Long-term neurocognitive and educational outcomes of neonatal insults in Kilifi, Kenya

Dorcas N. Magai*, Hans M. Koot, Paul Mwangi, Esther Chongwo, Charles R. Newton, Amina Abubakar

*Corresponding author for this work

Research output: Contribution to JournalArticleAcademicpeer-review


Background: There is little data on the long-term neurocognitive and educational outcomes among school-aged survivors of neonatal jaundice (NNJ) and hypoxic-ischemic encephalopathy (HIE) in Africa. This study investigates the long-term neurocognitive and educational outcomes and the correlates of these outcomes in school-aged survivors of NNJ or HIE in Kilifi, Kenya. Methods: We conducted a cross-sectional study on neurocognitive and educational outcomes among school-aged survivors (6–12 years) of NNJ (n = 134) and HIE (n = 107) and compared them to a community comparison group (n = 134). We assessed nonverbal intelligence, planning, working memory, attention, syntax, pragmatics, word-finding, memory, perceptual-motor, mathematical, and reading abilities. We also collected information on medical history, caregivers’ mental health, and family environment. Results: The survivors of NNJ had lower mean total scores in word-finding [F (1, 250) = 3.89, p = 0.050] and memory [F (1, 248) = 6.74, p = 0.010] than the comparison group. The survivors of HIE had lower mean scores in pragmatics [F (1, 230) = 6.61, p = 0.011] and higher scores higher scores in non-verbal reasoning [F (1, 225) =4.10, p = 0.044] than the comparison group. Stunted growth was associated with almost all the outcomes in HIE. Conclusion: Survivors of NNJ and HIE present with impairment in the multiple domains, which need to be taken into consideration in the planning of educational and rehabilitative services.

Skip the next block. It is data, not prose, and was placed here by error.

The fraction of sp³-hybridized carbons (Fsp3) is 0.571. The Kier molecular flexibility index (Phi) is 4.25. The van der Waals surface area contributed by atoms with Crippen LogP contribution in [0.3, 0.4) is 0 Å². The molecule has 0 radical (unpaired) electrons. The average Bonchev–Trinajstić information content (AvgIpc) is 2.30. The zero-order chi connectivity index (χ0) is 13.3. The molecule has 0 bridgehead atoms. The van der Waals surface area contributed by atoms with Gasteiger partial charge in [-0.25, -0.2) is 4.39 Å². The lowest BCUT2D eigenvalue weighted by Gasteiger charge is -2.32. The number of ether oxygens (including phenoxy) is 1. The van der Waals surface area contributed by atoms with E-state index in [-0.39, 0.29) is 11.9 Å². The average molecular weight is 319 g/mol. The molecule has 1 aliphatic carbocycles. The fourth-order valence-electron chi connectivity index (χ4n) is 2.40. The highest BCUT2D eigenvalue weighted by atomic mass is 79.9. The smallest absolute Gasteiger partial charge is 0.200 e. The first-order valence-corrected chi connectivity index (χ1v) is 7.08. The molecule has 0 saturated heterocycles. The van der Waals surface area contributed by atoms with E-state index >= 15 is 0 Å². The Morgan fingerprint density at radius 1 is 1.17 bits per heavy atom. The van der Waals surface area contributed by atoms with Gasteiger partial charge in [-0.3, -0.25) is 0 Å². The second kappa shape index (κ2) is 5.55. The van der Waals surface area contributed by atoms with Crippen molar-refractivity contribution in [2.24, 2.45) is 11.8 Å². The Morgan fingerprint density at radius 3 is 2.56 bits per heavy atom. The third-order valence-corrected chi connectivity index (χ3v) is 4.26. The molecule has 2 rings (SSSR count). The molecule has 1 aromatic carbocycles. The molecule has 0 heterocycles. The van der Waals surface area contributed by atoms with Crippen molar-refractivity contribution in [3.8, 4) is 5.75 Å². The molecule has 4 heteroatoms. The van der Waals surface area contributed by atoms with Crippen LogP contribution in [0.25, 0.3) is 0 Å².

Original languageEnglish
Article number578
Pages (from-to)1-12
Number of pages12
JournalBMC Psychiatry
Issue number1
Publication statusPublished - 2 Dec 2020


This work was supported through the DELTAS Africa Initiative [DEL-15-003]. The DELTAS Africa Initiative is an independent funding scheme of the African Academy of Sciences (AAS)’s Alliance for Accelerating Excellence in Science in Africa (AESA) and supported by the New Partnership for Africa’s Development Planning and Coordinating Agency (NEPAD Agency) with funding from the Wellcome Trust [107769/Z/10/Z] and the UK government. The views expressed in this publication are those of the authors and not necessarily those of AAS, NEPAD Agency, Wellcome Trust, or the UK government. No funding bodies had any role in the study design, data collection and analysis, decision to publish, or preparation of the manuscript.

FundersFunder number
Kenya Medical Research Institute
New Partnership for Africa’s Development
Wellcome Trust107769/Z/10/Z
Government of the United Kingdom
New Partnership for Africa's Development
African Academy of Sciences


    • Children
    • Disability
    • Hypoxic-ischemic encephalopathy
    • Neonatal jaundice
    • Neurocognitive impairment


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